Was it better under Saddam Hussein or now?
For sixty years, the cliché held true in America that whenever the U.S. got stuck in a war, it was under Democratic presidents, whereas Republicans brought the soldiers home. Truman dragged America into Korea; Eisenhower ended that war. Kennedy and Johnson dragged America into Vietnam; Nixon withdrew from there. Have the cards been switched in Iraq? Certainly the cliché can be turned around: Bush dragged America into Iraq; Obama is withdrawing. But if we set the cliché aside, we discover that Obama is withdrawing that which, de facto, has already been withdrawn.
The Iraq War does not belong to the group of wars of which America is proud. The immediate justification — weapons of mass destruction — for it was needlessly falsified, and the decisive phase was bungled. But when Bush implemented an increase in American troops, in spite of almost everyone’s objection, things got better. Obama, who will fulfill his presidential promise and bring the American boys home, is now profiting from it.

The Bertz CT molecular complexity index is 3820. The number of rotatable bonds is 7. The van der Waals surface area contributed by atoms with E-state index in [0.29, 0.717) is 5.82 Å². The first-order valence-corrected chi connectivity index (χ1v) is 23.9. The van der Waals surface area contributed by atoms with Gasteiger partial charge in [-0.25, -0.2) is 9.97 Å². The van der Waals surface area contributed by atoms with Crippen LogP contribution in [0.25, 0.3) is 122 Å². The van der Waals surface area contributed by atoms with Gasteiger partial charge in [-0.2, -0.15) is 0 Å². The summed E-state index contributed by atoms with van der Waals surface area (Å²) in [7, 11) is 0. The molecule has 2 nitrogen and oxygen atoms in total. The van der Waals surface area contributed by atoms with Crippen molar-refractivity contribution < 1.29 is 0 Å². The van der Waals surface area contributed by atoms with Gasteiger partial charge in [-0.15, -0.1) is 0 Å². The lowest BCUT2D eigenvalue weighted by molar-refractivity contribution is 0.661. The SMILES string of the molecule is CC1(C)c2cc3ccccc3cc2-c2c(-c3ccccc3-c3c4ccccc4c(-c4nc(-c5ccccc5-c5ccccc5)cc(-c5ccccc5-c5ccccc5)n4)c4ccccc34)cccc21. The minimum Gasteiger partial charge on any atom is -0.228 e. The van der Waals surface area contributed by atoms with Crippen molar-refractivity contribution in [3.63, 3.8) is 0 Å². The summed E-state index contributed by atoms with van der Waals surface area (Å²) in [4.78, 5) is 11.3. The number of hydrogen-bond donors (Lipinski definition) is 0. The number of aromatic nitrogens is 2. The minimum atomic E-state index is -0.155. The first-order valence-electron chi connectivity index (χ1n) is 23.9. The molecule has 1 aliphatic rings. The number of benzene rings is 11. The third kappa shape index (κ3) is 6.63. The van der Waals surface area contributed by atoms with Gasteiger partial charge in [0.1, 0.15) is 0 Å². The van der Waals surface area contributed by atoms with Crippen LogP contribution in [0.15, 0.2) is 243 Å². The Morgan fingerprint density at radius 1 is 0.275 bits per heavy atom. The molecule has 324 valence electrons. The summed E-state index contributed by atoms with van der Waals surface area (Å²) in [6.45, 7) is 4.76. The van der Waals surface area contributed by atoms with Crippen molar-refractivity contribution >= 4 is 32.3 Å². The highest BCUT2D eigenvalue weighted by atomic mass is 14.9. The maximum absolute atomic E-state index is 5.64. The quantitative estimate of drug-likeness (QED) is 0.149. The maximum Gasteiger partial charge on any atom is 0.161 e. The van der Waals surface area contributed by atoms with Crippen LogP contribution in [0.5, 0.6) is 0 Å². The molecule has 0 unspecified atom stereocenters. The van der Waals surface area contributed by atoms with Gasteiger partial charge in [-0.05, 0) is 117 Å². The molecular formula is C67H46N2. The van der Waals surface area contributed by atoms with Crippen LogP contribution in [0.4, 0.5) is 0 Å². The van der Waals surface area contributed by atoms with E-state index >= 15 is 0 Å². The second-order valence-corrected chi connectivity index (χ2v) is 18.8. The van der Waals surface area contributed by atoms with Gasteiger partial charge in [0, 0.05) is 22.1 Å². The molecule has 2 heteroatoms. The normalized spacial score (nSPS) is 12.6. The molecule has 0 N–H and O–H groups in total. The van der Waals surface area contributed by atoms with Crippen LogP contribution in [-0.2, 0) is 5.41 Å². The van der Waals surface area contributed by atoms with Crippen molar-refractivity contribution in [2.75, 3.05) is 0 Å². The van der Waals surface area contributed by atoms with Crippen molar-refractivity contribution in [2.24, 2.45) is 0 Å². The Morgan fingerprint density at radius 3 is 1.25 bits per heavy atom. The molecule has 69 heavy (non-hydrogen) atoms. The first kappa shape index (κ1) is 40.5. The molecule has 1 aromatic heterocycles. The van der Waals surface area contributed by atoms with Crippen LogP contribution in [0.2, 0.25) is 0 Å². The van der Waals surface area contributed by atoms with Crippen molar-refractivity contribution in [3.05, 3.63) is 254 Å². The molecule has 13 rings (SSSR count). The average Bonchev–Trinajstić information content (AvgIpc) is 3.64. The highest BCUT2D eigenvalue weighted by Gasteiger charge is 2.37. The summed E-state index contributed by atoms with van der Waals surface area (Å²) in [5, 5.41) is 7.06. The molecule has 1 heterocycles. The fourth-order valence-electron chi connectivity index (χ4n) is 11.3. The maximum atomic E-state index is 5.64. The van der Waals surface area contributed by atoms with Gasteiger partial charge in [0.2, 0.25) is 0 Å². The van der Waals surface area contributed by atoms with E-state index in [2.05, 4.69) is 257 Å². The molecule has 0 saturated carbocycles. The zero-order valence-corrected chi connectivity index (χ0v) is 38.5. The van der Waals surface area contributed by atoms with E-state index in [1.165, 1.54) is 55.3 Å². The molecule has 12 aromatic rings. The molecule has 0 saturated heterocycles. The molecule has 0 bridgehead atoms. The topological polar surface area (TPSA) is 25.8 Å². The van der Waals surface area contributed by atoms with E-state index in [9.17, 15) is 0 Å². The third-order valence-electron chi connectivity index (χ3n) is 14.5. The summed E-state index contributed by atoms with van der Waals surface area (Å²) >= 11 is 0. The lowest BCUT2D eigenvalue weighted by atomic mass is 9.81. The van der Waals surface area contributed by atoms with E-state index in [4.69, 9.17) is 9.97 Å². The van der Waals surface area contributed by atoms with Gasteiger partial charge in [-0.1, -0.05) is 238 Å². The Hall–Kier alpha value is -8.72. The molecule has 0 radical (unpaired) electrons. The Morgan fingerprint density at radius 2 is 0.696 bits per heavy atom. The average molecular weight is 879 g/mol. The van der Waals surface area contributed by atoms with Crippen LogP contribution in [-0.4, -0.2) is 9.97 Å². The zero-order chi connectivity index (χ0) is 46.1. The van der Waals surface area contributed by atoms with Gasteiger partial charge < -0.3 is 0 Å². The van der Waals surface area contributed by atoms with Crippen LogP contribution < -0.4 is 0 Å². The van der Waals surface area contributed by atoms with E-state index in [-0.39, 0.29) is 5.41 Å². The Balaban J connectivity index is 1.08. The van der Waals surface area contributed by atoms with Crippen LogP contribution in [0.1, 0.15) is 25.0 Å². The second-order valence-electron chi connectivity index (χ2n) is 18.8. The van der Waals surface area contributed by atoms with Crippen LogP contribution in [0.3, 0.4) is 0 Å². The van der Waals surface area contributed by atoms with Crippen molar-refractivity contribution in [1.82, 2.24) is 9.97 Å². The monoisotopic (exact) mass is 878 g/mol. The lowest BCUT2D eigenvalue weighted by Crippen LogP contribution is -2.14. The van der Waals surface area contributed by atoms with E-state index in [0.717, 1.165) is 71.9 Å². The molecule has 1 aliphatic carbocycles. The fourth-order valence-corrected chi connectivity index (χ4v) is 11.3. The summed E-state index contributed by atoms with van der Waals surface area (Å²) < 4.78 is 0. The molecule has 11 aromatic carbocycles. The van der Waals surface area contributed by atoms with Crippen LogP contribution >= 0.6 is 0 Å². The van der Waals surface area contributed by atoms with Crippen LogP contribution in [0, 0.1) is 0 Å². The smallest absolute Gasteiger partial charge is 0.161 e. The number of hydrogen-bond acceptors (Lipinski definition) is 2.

Every opponent of this war must ask him/herself the question: Was the world better off with Saddam’s Iraq — with a regime that was aggressive against its neighbors, its own minorities and citizens — or with the current one? Even today, there is too much blood flowing in Iraq; that much is evident. But numbers are better than emotions. And those numbers tell us that 2,604 Iraqi civilians fell victim to violence last year, which was one out of every 11,800 Iraqis. By comparison, in six northern states of Mexico, which is afflicted by drug violence, 2,853 civilians, or one out of every 6,400 local citizens, perished last year. So here comes our favorite fifth-grade math exercise: Is it safer in Iraq or in northern Mexico?
That is also the reason why Barack Obama does not relish the triumph very much. Violence in Iraq sold well in the electoral campaign. But in practical politics now, violence in the backyard in Mexico matters more.